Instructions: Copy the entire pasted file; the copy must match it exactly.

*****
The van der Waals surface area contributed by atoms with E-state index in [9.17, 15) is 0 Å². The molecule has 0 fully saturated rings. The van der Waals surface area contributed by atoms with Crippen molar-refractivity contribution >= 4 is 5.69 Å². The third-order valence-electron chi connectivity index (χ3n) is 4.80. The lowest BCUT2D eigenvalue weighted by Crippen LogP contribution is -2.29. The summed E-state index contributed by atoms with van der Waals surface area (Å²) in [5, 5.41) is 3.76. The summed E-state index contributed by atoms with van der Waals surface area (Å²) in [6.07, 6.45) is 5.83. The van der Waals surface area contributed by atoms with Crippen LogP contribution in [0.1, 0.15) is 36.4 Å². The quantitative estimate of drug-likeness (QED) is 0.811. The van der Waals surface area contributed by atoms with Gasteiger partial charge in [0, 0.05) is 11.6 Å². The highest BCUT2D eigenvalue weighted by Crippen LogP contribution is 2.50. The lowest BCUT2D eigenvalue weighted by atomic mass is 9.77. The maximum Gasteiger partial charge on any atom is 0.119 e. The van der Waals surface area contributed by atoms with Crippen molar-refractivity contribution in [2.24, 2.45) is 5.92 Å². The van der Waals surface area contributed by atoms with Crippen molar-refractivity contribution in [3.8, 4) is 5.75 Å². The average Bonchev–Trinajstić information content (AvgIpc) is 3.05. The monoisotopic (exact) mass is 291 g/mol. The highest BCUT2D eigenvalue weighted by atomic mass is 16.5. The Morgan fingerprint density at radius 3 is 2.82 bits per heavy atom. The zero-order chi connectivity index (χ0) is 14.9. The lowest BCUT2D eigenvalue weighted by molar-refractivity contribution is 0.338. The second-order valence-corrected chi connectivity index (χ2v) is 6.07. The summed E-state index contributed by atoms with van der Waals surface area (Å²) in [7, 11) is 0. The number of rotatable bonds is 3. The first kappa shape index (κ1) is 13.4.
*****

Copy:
The van der Waals surface area contributed by atoms with E-state index in [9.17, 15) is 0 Å². The molecule has 0 fully saturated rings. The van der Waals surface area contributed by atoms with Crippen molar-refractivity contribution >= 4 is 5.69 Å². The third-order valence-electron chi connectivity index (χ3n) is 4.80. The lowest BCUT2D eigenvalue weighted by Crippen LogP contribution is -2.29. The summed E-state index contributed by atoms with van der Waals surface area (Å²) in [5, 5.41) is 3.76. The summed E-state index contributed by atoms with van der Waals surface area (Å²) in [6.07, 6.45) is 5.83. The van der Waals surface area contributed by atoms with Crippen LogP contribution in [0.1, 0.15) is 36.4 Å². The quantitative estimate of drug-likeness (QED) is 0.811. The van der Waals surface area contributed by atoms with Gasteiger partial charge in [0, 0.05) is 11.6 Å². The highest BCUT2D eigenvalue weighted by Crippen LogP contribution is 2.50. The lowest BCUT2D eigenvalue weighted by atomic mass is 9.77. The maximum Gasteiger partial charge on any atom is 0.119 e. The van der Waals surface area contributed by atoms with Crippen molar-refractivity contribution in [2.24, 2.45) is 5.92 Å². The van der Waals surface area contributed by atoms with Crippen molar-refractivity contribution in [3.8, 4) is 5.75 Å². The average Bonchev–Trinajstić information content (AvgIpc) is 3.05. The monoisotopic (exact) mass is 291 g/mol. The highest BCUT2D eigenvalue weighted by atomic mass is 16.5. The Morgan fingerprint density at radius 3 is 2.82 bits per heavy atom. The zero-order chi connectivity index (χ0) is 14.9. The lowest BCUT2D eigenvalue weighted by molar-refractivity contribution is 0.338. The second-order valence-corrected chi connectivity index (χ2v) is 6.07. The summed E-state index contributed by atoms with van der Waals surface area (Å²) in [7, 11) is 0. The number of rotatable bonds is 3. The first kappa shape index (κ1) is 13.4.